Sand Very commonly Poor Poor Greatly Greatly
Sandy loam Occasionally Medium Medium Greatly Some 
Clay Very rarely Good Medium Greatly A little
Rocky or stony soils Occasionally Medium Medium Greatly A little
Potting mix Very commonly Good Good N/A A little

Soils in the Great Southern Region vary from deep sands to sandy peats, loams and clays and complex duplex soils where one type sits on top of another.

Some characteristics of Great Southern soils

Soil type Becomes non-wettable Water holding capacity  Nutrient holding capacity Benefits from organic matter   Benefits from soil amendments
Sand Very commonly Poor Poor Greatly Greatly
Sandy loam Occasionally Medium Medium Greatly Some 
Clay Very rarely Good Medium Greatly A little
Rocky or stony soils Occasionally Medium Medium Greatly A little
Potting mix Very commonly Good Good N/A A little

Soils in the Mid West region range from deep sands on the coast to sandy peats, loams and clays, and complex duplex soils where one type sits on top of another. There are also areas of rocky stony soils.

 Some characteristics of Mid West soils

Soil type Becomes non-wettable Water holding capacity  Nutrient holding capacity Benefits from organic matter   Benefits from soil amendments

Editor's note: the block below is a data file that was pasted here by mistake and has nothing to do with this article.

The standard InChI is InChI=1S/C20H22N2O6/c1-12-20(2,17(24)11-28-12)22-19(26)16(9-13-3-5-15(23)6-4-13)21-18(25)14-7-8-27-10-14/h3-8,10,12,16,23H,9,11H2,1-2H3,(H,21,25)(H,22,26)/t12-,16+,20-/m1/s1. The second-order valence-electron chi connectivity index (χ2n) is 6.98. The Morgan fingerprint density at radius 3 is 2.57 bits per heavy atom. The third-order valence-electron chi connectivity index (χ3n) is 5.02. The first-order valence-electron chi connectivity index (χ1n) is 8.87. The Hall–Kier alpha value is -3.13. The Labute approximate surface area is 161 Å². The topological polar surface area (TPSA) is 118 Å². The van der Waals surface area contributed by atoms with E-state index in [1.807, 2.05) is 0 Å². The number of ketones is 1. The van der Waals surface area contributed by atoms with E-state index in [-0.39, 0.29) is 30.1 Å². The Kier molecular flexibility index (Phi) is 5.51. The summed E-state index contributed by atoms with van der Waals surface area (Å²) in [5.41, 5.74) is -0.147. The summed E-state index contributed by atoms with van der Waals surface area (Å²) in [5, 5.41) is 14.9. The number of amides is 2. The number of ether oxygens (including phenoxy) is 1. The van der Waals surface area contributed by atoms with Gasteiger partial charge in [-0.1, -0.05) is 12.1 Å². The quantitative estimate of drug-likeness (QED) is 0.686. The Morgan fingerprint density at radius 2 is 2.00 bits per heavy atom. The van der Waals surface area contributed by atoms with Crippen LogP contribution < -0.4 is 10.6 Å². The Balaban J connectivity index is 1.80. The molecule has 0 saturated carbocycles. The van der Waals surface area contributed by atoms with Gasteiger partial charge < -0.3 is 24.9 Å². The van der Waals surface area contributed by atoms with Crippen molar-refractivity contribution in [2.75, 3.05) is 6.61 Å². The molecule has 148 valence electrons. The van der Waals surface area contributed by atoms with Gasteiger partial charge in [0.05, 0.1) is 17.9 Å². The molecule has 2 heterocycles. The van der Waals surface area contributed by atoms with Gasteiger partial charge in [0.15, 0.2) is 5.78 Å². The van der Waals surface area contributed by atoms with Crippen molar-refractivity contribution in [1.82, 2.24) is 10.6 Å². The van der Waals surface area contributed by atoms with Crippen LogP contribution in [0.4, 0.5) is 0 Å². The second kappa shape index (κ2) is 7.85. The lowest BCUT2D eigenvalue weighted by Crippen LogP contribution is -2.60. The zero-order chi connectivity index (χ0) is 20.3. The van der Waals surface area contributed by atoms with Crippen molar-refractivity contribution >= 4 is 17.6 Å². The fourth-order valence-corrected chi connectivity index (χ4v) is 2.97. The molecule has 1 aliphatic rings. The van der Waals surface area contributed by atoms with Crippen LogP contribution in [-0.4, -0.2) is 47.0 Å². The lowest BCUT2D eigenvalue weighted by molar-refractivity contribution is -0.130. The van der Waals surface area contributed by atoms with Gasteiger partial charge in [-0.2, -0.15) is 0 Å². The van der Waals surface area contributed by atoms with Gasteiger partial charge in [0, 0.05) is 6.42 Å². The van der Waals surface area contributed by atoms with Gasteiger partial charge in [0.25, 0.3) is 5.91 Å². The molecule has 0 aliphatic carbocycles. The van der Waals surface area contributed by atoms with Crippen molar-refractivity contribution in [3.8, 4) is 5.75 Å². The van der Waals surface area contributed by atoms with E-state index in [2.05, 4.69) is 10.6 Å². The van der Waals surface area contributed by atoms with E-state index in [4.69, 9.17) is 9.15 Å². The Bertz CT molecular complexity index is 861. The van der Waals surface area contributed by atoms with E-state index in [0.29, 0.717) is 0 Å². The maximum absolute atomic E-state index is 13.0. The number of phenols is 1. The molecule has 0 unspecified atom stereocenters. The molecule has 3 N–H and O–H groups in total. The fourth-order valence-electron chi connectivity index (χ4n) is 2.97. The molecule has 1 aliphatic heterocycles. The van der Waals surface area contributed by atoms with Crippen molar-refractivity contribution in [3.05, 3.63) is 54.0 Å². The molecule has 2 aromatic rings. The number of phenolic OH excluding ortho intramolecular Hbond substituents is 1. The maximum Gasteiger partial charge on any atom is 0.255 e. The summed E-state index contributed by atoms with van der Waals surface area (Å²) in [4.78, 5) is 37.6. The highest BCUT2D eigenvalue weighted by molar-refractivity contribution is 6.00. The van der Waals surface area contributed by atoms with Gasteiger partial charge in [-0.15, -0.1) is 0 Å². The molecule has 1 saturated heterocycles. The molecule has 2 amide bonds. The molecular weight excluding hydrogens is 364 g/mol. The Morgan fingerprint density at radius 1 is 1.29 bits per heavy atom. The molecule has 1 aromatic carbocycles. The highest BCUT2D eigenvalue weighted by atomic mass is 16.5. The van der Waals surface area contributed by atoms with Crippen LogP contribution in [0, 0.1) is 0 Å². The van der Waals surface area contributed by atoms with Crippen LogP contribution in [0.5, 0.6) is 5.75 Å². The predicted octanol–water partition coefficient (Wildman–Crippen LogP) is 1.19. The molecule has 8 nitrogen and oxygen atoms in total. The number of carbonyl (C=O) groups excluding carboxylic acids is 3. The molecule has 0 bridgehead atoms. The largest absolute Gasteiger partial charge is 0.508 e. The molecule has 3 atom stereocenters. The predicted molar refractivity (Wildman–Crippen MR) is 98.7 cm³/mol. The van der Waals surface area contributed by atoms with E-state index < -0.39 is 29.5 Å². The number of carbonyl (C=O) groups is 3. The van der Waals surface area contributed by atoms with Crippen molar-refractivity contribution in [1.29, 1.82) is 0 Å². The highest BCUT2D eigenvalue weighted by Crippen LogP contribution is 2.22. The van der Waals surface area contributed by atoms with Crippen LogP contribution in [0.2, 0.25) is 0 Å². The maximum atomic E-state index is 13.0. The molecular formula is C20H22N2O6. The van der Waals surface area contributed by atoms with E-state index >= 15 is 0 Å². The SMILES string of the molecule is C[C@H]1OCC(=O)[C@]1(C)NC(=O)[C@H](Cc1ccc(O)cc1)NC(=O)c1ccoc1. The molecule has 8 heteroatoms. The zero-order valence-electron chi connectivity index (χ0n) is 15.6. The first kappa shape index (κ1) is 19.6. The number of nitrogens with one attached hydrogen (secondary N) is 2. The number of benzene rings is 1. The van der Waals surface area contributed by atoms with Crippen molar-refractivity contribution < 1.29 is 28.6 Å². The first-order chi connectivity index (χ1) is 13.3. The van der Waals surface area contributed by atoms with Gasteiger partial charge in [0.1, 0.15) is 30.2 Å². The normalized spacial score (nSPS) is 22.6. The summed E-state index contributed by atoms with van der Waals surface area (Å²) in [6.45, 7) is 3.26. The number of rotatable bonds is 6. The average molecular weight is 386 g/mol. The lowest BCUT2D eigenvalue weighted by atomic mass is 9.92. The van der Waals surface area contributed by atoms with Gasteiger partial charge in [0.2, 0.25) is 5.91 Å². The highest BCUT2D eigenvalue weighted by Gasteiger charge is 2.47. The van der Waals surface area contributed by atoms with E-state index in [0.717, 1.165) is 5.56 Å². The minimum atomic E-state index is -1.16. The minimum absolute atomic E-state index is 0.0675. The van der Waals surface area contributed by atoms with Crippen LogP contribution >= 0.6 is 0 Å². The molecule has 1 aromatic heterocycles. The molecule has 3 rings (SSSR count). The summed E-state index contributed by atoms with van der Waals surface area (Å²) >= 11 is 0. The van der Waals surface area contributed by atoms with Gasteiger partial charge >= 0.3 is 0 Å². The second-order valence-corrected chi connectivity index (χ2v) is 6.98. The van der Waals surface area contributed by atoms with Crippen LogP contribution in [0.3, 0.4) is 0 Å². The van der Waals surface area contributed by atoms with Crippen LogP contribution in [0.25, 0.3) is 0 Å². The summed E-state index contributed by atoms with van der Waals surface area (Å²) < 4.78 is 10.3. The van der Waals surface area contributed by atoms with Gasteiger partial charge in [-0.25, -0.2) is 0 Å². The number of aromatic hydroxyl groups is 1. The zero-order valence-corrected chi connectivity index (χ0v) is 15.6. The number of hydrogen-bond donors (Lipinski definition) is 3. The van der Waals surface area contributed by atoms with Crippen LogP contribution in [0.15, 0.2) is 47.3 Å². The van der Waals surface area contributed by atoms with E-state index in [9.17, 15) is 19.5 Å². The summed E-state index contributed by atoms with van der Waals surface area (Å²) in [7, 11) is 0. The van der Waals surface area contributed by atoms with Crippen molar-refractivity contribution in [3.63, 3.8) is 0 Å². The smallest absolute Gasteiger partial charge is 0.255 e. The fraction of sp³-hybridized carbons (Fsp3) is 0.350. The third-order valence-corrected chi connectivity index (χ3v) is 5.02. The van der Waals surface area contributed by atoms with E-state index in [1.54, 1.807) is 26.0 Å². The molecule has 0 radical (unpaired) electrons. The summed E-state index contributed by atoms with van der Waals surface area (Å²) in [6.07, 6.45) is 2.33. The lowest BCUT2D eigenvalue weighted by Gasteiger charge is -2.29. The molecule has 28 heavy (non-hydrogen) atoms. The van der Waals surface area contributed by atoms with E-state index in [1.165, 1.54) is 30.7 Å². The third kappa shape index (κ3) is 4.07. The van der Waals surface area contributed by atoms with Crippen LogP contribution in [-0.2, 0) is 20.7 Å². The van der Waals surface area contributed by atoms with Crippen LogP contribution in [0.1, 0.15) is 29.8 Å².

Sand Very commonly Poor Poor Greatly Greatly
Sandy loam Occasionally Medium Medium Greatly Some 
Clay Very rarely Good Medium Greatly A little
Rocky or stony soils Occasionally Medium Medium Greatly A little
Potting mix Very commonly Good Good N/A A little

Soil types in the Goldfields region include sand, gravel and clay, with the most common combinations being sandy loam and loamy clay.

The area around Kalgoorlie is undulating plains on granite, which have areas of calcareous loamy earths with red loamy earths, red deep loamy duplexes and red shallow loamy duplexes. In some town gardens, the soil cover over rock is shallow and can have a limiting effect on root development.